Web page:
Are the Royals really that bad? (Kate Middleton and Prince William on tour in Canada, role models, and modernising the monarchy)

Prince William & Kate Middleton in Canada

As a Liberal, it may come as a surprise to some of you that I am a bit of an unashamed royalist. In the present day there are certainly anti-royalists around, but in general the air is more of disinterest rather than hate of our country’s heritage and in particular, our Royal Family. People simply are not interested; the Royals do not represent a modern, exciting or progressive society and many feel they are stuck in the past and a waste of money. A fair point from the everyday man who looks at a family adorned with castles, countryside retreats, jewels, designer dresses and a few odd shaped hats and rolls his eyes. The country used to adore the Royal Family when Queen Elizabeth II first came to the throne, so what went wrong? The answer is simple; it isn’t that the Royal Family is a bad, corrupt organisation looking to screw us over. In fact, the Queen has made ample cut backs over the past few years and the taxpayer now only contributes 57p a year to keep her. The problem is that despite this, the family continues to pretend to be something that it is not, and for this reason the public cannot connect. The Queen, especially, refuses to stray away from the traditional conventions, setting unreachable high standards for her family to adhere to. Again, this only pushes the public further away for two reasons: 1. numerous divorces and less than regal behaviour make the family look hypocritical, instead it should embrace who it really is and move on from its long gone image of perfectness. 2. A perfect family isn’t what the public want anyway, we admire those who we can relate to but are more interesting than us.

A lot of people seem to think that the Royal Family will never change and will eventually either die out or become a burden on our modern image. But since the royal wedding, I am starting to see a change. The wedding drew the Royal Family into the spotlight for the first time in a while and made people who only give the Queen a thought when they stick a postage stamp onto a letter notice its existence. This week saw the new royal couple, Kate and William embarking on their first Royal tour. Fresh from their time in Africa the couple arrived in Canada, a country which (generally) welcomed them warmly. I was surprised to see the love and warmth the crowds gave to the newlyweds; it is something that we have lost over here. It made me think back to the wedding in April when it came to light how obsessed and fascinated the people of America were by it all. I couldn’t believe how bothered they were when the feeling in Britain seemed to be ‘Well, go on then, if we have to. At least we get a day off’. The lack of street parties must have stung the Queen like a bee at the realisation that a huge royal event no longer brings communities together. People no longer share the celebration, instead they watch from a distance, vaguely interested.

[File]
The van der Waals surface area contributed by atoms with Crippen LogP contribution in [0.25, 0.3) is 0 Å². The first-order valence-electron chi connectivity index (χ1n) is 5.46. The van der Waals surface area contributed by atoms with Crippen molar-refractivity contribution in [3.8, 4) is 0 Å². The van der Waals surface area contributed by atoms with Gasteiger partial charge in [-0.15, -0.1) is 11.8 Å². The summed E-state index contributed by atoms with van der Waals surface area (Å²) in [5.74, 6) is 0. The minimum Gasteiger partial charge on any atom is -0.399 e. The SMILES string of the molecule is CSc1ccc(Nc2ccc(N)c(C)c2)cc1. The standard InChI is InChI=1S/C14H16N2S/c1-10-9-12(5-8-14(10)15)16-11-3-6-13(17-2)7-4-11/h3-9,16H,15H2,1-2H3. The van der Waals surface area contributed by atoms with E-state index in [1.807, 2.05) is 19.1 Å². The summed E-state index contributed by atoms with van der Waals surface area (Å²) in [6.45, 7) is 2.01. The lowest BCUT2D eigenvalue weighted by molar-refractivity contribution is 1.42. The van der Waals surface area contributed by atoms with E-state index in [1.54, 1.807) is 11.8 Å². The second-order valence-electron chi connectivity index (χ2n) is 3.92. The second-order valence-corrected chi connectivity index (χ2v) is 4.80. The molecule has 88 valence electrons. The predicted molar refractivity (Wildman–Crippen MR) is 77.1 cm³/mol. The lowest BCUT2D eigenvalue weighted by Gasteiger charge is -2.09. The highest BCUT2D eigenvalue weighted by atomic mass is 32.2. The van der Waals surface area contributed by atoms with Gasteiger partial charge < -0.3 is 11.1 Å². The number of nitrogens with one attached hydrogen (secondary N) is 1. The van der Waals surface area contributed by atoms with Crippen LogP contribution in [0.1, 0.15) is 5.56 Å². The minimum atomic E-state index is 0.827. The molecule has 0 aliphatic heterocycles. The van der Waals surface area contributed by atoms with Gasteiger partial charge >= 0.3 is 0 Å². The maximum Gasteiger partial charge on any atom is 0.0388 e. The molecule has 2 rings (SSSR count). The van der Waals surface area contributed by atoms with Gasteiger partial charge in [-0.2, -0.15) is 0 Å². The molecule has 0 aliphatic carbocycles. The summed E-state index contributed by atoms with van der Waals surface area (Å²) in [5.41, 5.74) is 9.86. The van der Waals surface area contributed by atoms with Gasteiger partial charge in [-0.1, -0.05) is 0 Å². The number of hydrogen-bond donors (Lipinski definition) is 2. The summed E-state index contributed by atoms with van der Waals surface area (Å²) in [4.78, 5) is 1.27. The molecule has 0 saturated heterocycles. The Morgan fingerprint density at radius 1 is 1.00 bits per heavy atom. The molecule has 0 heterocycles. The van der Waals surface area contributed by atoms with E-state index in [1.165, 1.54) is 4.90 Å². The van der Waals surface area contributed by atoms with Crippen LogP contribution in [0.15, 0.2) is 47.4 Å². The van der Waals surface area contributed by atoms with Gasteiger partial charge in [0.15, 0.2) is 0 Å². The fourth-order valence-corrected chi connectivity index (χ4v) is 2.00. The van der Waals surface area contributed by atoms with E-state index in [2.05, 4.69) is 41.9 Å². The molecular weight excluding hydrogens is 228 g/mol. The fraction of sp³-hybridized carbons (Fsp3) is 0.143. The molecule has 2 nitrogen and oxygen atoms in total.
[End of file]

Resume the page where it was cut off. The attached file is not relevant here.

The spotlight is now fast fading; the big day, the honeymoon, all over, and the Royal Family could easily sulk shyly back to their dusty grandeur. I was pleased to see, however, that Kate and William are not sulking anywhere. They appear on the news stylish and conservative in dress but not stuffy and old fashioned. They seem approachable and friendly and Kate never goes over the top with jewellery and hats. There is something a little bit perfect about them even though they don’t pretend to be. Everyone knows they lived their life how they wanted and had their ups and downs as a couple. Now they are grown up, mature but their youthful charms shine through. They bicker and tease each other. I think that this is a couple the public could grow to love and come to relate to. Watching them visit Canada on their tour was actually interesting and vaguely entertaining. They have no qualms about speaking to and getting involved with all kinds of people, from those who have suffered violence and abuse and are rebuilding their lives to the First Nation Canadians with all of their traditional rituals. Most of all, however, they are active and they join in, getting involved in more than just the usual. Sporty and youthful, whilst in Canada they had a shot at hockey and joined in with a dragon boat race. Kate, a keen rower playfully teased William, who’s team won the race, by pretending to push him into the water.